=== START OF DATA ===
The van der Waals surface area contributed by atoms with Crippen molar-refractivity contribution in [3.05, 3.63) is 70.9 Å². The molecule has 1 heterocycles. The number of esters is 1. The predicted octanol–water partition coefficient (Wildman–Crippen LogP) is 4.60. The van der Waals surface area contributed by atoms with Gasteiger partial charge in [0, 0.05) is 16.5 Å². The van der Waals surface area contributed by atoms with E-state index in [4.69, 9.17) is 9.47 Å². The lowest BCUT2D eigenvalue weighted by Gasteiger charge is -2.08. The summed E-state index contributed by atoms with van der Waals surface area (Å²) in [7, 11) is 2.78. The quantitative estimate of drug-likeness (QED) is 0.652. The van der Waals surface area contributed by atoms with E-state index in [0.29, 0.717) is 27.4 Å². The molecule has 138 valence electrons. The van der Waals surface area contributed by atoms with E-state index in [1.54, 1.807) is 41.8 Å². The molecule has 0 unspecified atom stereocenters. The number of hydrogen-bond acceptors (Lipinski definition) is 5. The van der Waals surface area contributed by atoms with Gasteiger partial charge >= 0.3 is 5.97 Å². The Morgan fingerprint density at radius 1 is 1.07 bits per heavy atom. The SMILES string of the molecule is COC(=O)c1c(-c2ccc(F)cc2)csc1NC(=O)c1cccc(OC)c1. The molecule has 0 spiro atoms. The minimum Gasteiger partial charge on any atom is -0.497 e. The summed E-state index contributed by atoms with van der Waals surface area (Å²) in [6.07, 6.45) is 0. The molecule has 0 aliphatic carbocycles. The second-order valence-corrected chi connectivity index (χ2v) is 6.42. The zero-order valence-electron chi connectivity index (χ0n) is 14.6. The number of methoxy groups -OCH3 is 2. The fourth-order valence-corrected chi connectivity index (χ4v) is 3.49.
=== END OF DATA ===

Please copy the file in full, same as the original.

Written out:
The van der Waals surface area contributed by atoms with Crippen molar-refractivity contribution in [3.05, 3.63) is 70.9 Å². The molecule has 1 heterocycles. The number of esters is 1. The predicted octanol–water partition coefficient (Wildman–Crippen LogP) is 4.60. The van der Waals surface area contributed by atoms with Gasteiger partial charge in [0, 0.05) is 16.5 Å². The van der Waals surface area contributed by atoms with E-state index in [4.69, 9.17) is 9.47 Å². The lowest BCUT2D eigenvalue weighted by Gasteiger charge is -2.08. The summed E-state index contributed by atoms with van der Waals surface area (Å²) in [7, 11) is 2.78. The quantitative estimate of drug-likeness (QED) is 0.652. The van der Waals surface area contributed by atoms with E-state index in [0.29, 0.717) is 27.4 Å². The molecule has 138 valence electrons. The van der Waals surface area contributed by atoms with E-state index in [1.54, 1.807) is 41.8 Å². The molecule has 0 unspecified atom stereocenters. The number of hydrogen-bond acceptors (Lipinski definition) is 5. The van der Waals surface area contributed by atoms with Gasteiger partial charge >= 0.3 is 5.97 Å². The Morgan fingerprint density at radius 1 is 1.07 bits per heavy atom. The SMILES string of the molecule is COC(=O)c1c(-c2ccc(F)cc2)csc1NC(=O)c1cccc(OC)c1. The molecule has 0 spiro atoms. The minimum Gasteiger partial charge on any atom is -0.497 e. The summed E-state index contributed by atoms with van der Waals surface area (Å²) in [6.07, 6.45) is 0. The molecule has 0 aliphatic carbocycles. The second-order valence-corrected chi connectivity index (χ2v) is 6.42. The zero-order valence-electron chi connectivity index (χ0n) is 14.6. The number of methoxy groups -OCH3 is 2. The fourth-order valence-corrected chi connectivity index (χ4v) is 3.49.